Over the past four years, both the Lakers and Celtics have proven themselves capable of beating the other on the road. You want to believe that STAPLES Center will come to life and give the Lakers an edge as it did in last year’s Finals, but I’m not really sure that it even matters much at this point. These two battle-tested teams know each other intimately by now. It’s an unquestionably an important game for both teams; for the Lakers — who haven’t beaten a true title contender yet this season — and for the Celtics, who are finally almost whole again for the first time this year. Win or lose, tomorrow’s game already seems more like foreshadowing for a greater climax to come, though. But, if anything is going to jolt the comatose Lakers out of their extended 2010-11 nap, it’s a hard-nosed victory against that one-of-a-kind shade of green.

Also, be sure to check out the awesome fan-made promo vid at the top of the page to relive some of the greatest moments of the Lakers vs. Celtics rivalry, 2.0. I’ve got goosebumps; what about you?

Where you can watch: 12:30 p.m. start time on ABC. Also listen on ESPN Radio 710 AM.

From Andy Kamentzky, Land O’ Lakers Blog: The Lakers swore during Thursday’s practice nobody was looking ahead to Sunday’s showdown with the Celtics. After this debacle, I’m hoping it was the opposite. I’d like to believe everyone wasn’t just looking ahead, but actually played while picturing Celtic heads on the bodies of each King. In fact, I pray they all shared a group daydream where K.G. tried to punk Devin Ebanks over nothing in particular. At least that would explain getting outclassed by a bunch of schmoes. Otherwise, the loss is just embarrassing without even some unjustifiable form of justification offered. I’m not saying Sacto didn’t play hard and earn their keep. But man alive, did the Lakers play most of this game entirely disengaged. The boo birds were active for the first time in a while, and I wouldn’t say feathers were ruffled over nothing. Sacto is an awful road team — although really, they’re not very good in any setting — and should never nab a win on Laker soil. Throw in the fact Boston lost to Phoenix, and this was a wasted chance to gain ground in the race for home court advantage over as many teams as possible.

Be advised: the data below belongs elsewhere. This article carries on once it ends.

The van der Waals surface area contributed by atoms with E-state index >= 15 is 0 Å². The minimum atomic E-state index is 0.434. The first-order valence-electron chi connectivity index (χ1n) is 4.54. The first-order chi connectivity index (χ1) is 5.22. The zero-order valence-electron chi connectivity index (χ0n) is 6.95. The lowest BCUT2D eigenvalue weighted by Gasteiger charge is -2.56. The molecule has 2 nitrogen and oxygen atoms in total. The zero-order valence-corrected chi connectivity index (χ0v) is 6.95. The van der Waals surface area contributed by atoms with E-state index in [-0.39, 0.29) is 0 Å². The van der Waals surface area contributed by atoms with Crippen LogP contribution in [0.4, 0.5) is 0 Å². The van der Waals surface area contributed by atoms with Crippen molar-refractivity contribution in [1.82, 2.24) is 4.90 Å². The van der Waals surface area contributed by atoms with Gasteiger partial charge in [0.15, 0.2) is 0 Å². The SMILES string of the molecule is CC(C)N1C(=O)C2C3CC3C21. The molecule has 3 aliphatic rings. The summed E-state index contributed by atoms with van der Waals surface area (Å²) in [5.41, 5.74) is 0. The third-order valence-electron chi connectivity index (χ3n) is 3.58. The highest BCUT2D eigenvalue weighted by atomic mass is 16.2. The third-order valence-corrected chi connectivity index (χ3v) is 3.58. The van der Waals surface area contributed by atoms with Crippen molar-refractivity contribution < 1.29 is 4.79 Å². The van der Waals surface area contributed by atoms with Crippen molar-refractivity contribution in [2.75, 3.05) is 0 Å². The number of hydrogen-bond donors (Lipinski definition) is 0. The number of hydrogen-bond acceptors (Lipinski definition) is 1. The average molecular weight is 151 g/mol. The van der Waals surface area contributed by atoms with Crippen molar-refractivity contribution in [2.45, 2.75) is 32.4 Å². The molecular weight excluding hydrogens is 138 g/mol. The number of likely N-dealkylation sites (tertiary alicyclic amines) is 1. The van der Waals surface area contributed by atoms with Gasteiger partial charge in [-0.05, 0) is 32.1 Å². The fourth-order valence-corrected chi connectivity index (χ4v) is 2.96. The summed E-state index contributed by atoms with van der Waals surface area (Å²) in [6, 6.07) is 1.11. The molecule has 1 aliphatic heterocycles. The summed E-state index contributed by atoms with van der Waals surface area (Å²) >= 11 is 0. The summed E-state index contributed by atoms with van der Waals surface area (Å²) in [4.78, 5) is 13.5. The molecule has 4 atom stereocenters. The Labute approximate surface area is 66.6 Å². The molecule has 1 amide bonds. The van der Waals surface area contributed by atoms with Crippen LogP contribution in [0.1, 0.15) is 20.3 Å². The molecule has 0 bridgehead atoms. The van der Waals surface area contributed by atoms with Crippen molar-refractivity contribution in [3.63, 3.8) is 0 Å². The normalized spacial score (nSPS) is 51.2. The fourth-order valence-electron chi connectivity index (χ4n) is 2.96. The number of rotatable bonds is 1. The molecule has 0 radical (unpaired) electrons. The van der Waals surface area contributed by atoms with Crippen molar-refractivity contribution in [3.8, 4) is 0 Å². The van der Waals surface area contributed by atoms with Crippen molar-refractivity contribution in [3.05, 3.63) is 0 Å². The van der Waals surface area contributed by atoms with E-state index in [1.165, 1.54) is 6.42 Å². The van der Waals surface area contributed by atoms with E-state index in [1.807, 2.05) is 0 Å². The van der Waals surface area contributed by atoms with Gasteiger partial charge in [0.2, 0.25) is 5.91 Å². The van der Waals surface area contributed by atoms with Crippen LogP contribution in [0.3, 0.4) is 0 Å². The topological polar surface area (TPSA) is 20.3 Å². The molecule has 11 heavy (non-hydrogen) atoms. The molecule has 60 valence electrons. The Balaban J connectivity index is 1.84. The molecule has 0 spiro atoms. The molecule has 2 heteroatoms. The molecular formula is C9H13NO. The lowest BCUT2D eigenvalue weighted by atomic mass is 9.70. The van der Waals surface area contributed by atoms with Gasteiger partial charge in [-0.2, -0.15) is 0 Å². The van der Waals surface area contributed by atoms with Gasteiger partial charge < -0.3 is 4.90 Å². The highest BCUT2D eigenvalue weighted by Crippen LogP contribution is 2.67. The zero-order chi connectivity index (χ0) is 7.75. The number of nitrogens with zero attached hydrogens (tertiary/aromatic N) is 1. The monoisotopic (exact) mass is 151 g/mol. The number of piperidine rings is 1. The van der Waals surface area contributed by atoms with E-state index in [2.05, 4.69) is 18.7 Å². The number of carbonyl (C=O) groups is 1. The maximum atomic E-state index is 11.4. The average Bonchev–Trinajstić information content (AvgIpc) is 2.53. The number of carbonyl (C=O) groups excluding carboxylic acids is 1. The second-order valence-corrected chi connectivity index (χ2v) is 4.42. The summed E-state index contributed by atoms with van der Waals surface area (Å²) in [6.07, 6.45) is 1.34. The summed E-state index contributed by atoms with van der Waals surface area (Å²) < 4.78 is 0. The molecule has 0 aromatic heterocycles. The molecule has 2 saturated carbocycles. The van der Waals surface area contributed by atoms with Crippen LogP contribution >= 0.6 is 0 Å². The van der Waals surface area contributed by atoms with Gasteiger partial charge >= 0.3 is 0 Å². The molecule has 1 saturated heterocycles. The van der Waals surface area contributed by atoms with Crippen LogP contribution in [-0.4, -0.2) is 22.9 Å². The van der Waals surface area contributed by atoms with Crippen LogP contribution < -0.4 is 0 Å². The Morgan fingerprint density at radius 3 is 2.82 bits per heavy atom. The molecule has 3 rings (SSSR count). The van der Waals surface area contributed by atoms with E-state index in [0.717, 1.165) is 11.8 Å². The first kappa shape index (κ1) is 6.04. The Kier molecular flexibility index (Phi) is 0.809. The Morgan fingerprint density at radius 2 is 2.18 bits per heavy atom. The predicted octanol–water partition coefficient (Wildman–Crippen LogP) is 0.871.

From C.A. Clark, Silver Screen & Roll: No, tonight’s game has no real bearing in the argument that I found myself ensconced in earlier today, but I’d be remiss if I didn’t mention both the poor “clutch” performance of Kobe Bryant, and of the Lakers as a whole in tonight’s game. Kobe was 2-8 in the final 5 minutes of the game, and he shot worse the clutchier the situation got, going 0-4 with the score within 5 points. The irony is not lost on me, nor is it lost that three of those shots were desperation 3 point heaves in the final 20 seconds. Regardless, it’s an alarming trend we’ve seen throughout the season. Whereas in years past, the Lakers’ win column was filled with too-close games pulled out in the 4th quarter, we’ve been treated to a steady dose of come-from-behind fail this season. What that indicates won’t be determined until May. The popularly plotted course requires that I come before you and moan about the Lakers’ lack of effort. After all, the Lakers are infallible and any loss they happen to pick up is automatically a result of their lack of effort. Well guess what, I’m not buying it tonight. Call it a fluke, call it the miracle on Figueroa Street, but I think the Kings were simply the better team, for one night only. Were the Lakers looking ahead to Boston? Of course. Did they do a good job of getting back in transition, or moving their feet at all? Nope. Did they play a stupid brand of basketball replete with turnovers and poor offensive flow? Sure. And did they get killed on the boards? Absolutely. But I saw plenty of effort out there. Kobe wanted this game. Lamar Odom did, too. Pretty much anybody not named Pau Gasol gave it a good try out there tonight, and the Lakers still lost. That means just as little as it would if effort were the main reason behind the loss.